Figuring out what your brain is doing is objectively difficult. You can take videos of yourself climbing, but you can’t record your train of thought the last time you fell on a route.
Getting in Touch with Your Thoughts
Training your mind for climbing is a lot like training your body, you have to take stock of strengths and weaknesses, try different techniques to make adaptations, and you have to do these things consistently.
Maybe you are really in touch with your thought patterns. Personally, I suffer from generalized anxiety disorder and my thoughts get absolutely out of hand sometimes. I practice meditation regularly (5-10 mins per day a few times a week) which helps me objectively observe what my mind is doing. This may sounds really esoteric and weird, but I recommend Headspace if you are interested in getting help with this.
However, my ability to objectively observe my mind was really helpful on Flesh for Lulu. That is why I was able to observe that my brain was getting fatigued when I needed to stay in the zone and remember my beta through the crux.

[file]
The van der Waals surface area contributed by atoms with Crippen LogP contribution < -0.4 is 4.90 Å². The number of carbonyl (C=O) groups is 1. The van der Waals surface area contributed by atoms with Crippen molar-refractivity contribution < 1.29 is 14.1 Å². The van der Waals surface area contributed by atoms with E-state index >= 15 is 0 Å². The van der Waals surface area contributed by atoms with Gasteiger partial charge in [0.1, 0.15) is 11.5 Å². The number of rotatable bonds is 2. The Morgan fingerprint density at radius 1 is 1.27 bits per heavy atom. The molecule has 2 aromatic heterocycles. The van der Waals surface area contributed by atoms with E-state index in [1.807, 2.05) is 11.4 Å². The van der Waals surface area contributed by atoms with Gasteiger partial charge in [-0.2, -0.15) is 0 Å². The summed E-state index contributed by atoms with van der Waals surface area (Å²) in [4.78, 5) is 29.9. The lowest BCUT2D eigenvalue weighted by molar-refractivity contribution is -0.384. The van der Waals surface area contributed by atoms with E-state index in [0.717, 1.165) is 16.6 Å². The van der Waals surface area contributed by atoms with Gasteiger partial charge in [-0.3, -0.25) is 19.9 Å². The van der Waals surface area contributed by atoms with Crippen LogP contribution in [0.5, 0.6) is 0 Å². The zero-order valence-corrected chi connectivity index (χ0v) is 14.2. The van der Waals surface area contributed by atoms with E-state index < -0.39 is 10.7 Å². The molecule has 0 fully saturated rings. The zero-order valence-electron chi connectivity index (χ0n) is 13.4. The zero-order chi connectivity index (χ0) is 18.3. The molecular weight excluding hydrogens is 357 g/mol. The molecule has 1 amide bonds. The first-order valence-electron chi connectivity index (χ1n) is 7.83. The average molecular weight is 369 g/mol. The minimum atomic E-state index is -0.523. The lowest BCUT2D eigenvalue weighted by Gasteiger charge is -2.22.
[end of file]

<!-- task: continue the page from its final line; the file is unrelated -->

Additionally, I really liked using square breathing to get my heartrate down on route. It also helped me get mentally focused before executing the crux sequence.
Strengthening my mind for climbing is an ongoing process. From being afraid of heights on a top rope to taking lead falls to optimizing my mental patterns to send my hardest, my brain and I have been on interesting journey.
What is something interesting that you’ve noticed about your mind when you climb? Is there anything you do to help get “in the zone”? Leave a comment or shoot me an email at firstname.lastname@example.org – I would love to hear from you!
Further Reading and Listening